I’ve worked with some inspired and inspiring business leaders and directors. I’ve also worked with others for whom leadership did not come so naturally. Gender-wise though the split between the two has always been about 50:50. So I’m perplexed. Why is it that with so many truly accomplished and capable women in UK businesses that we’re still far off reaching the target cited by the Hampton-Alexander review1? That is, FTSE 350 boards to be comprised of 33% women by 2020?
Good, but not good enough
Things are moving in the right direction. Albeit slowly. A report published earlier this year by consulting firm McKinsey showed that, with 15% of executive roles held by women, the UK is above the global average when it comes to women on boards. The US is doing better at 19%, while our colleagues down under are striding ahead with that figure now reaching 21%.
Mind the gap!
When it comes to pay, for those that do reach those heights, the average pay for male FTSE 100 CEOs is 110% more than their female counterparts. The average male in role earns £5.9m compared to £2.7m for females, according to a report by the CIPD and High Pay Centre.
More women, greater success
“Having women on company boards leads to better financial performance” screams many a headline. In its second and oft-cited report “The CS Gender 3000: The Reward for Change”2, the Credit Suisse Research Institute reconfirmed the clear link that exists between diversity and improved business performance. It concluded that companies with at least one woman director received a better return on their investments, compared to companies with an all-male board.
But simply promoting a woman to a senior position clearly is never going to be enough to magically increase profits, or turn an ailing business’s fortunes around. If that were the case, shareholders would doubtless be clamouring for boards to include more women.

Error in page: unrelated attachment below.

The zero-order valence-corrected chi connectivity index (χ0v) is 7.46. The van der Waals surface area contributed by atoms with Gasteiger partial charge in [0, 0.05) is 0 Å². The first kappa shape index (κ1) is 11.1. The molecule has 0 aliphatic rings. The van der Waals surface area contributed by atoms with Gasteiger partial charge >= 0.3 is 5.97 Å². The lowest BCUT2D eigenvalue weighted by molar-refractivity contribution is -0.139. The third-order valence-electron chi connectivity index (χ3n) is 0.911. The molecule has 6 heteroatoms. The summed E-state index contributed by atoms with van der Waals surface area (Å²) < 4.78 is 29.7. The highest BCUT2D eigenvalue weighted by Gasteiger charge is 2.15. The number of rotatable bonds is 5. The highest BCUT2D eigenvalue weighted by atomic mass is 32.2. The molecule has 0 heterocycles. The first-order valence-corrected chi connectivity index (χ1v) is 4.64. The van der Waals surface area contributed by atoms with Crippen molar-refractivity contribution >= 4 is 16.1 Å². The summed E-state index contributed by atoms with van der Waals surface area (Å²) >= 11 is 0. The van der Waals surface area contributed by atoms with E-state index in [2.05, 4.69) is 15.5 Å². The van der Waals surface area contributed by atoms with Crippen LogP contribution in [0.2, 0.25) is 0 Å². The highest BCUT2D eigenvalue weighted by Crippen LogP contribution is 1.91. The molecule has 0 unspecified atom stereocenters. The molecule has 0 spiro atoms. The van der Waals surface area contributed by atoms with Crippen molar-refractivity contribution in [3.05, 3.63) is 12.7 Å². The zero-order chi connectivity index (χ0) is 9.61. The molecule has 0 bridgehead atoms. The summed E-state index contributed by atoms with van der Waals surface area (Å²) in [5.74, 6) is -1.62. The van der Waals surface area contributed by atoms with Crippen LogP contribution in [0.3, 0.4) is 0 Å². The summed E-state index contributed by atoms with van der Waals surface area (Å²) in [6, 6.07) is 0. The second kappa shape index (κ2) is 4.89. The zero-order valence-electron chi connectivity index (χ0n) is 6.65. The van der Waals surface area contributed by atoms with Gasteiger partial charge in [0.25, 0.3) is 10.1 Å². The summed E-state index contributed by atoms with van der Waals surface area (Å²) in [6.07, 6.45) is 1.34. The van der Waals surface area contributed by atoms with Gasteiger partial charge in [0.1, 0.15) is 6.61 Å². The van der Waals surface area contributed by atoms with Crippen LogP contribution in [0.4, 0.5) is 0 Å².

Ensuring women are better represented is a complex issue and one that won’t be solved overnight. It’s about culture, entrenched attitudes and a lack of recognition, historically, for the benefits of diversity. According to the Department for Business, Energy & Industrial Strategy3, when questioning executives at some of the UK’s biggest firms, it met with responses such as:
“There aren’t that many women with the right credentials and depth of experience to sit on the board – the issues covered are extremely complex”
“Most women don’t want the hassle or pressure of sitting on a board”
“We have one woman already on the board, so we are done – it is someone else’s turn”
The role of coaching
It would be wrong to put all the blame firmly on the shoulders of a few men’s reluctance to encourage women in to such roles. Assuming these are unattainable for women can become a self-fulfilling prophecy. Facebook’s Sheryl Sandberg famously encouraged women to ‘lean in’, to be more focused and to super-charge their own careers. Good advice, but not always easy to implement if your career path is a lonely one.
Women candidates who have the potential to succeed at this level, but for whatever reason are not realising it, might benefit from the support of an executive coach. Working with someone that is both trained and experienced in plotting such a path and negotiating such familiar hurdles. If this strikes a chord with you, or perhaps a direct report within your organisation, we should talk.